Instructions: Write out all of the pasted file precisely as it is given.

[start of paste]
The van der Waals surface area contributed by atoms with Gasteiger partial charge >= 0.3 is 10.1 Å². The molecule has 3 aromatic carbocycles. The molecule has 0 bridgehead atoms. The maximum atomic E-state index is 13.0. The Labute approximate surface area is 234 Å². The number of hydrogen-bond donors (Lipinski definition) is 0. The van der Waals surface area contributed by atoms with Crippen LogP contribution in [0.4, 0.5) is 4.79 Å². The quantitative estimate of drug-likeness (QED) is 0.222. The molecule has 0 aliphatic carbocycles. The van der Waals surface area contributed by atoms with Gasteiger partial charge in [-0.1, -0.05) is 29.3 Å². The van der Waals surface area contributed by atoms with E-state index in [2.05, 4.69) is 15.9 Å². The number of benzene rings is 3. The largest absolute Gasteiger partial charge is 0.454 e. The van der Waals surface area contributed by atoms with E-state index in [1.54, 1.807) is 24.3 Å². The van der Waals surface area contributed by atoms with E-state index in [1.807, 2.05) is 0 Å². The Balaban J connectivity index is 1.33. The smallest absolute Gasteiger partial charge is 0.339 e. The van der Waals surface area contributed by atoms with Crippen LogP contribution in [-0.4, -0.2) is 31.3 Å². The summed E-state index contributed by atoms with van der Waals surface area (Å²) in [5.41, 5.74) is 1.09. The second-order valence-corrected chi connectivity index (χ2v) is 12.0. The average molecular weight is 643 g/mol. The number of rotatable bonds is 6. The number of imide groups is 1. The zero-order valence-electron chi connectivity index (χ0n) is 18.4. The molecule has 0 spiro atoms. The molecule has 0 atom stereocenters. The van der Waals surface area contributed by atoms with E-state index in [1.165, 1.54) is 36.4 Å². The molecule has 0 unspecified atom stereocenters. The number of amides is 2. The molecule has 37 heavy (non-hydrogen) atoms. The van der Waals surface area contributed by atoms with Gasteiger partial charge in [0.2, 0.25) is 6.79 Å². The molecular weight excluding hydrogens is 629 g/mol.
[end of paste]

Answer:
The van der Waals surface area contributed by atoms with Gasteiger partial charge >= 0.3 is 10.1 Å². The molecule has 3 aromatic carbocycles. The molecule has 0 bridgehead atoms. The maximum atomic E-state index is 13.0. The Labute approximate surface area is 234 Å². The number of hydrogen-bond donors (Lipinski definition) is 0. The van der Waals surface area contributed by atoms with Crippen LogP contribution in [0.4, 0.5) is 4.79 Å². The quantitative estimate of drug-likeness (QED) is 0.222. The molecule has 0 aliphatic carbocycles. The van der Waals surface area contributed by atoms with Gasteiger partial charge in [-0.1, -0.05) is 29.3 Å². The van der Waals surface area contributed by atoms with E-state index in [2.05, 4.69) is 15.9 Å². The number of benzene rings is 3. The largest absolute Gasteiger partial charge is 0.454 e. The van der Waals surface area contributed by atoms with E-state index in [1.54, 1.807) is 24.3 Å². The van der Waals surface area contributed by atoms with E-state index in [1.807, 2.05) is 0 Å². The Balaban J connectivity index is 1.33. The smallest absolute Gasteiger partial charge is 0.339 e. The van der Waals surface area contributed by atoms with Crippen LogP contribution in [-0.4, -0.2) is 31.3 Å². The summed E-state index contributed by atoms with van der Waals surface area (Å²) in [5.41, 5.74) is 1.09. The second-order valence-corrected chi connectivity index (χ2v) is 12.0. The average molecular weight is 643 g/mol. The number of rotatable bonds is 6. The number of imide groups is 1. The zero-order valence-electron chi connectivity index (χ0n) is 18.4. The molecule has 0 spiro atoms. The molecule has 0 atom stereocenters. The van der Waals surface area contributed by atoms with E-state index in [1.165, 1.54) is 36.4 Å². The molecule has 0 unspecified atom stereocenters. The number of amides is 2. The molecule has 37 heavy (non-hydrogen) atoms. The van der Waals surface area contributed by atoms with Gasteiger partial charge in [0.2, 0.25) is 6.79 Å². The molecular weight excluding hydrogens is 629 g/mol.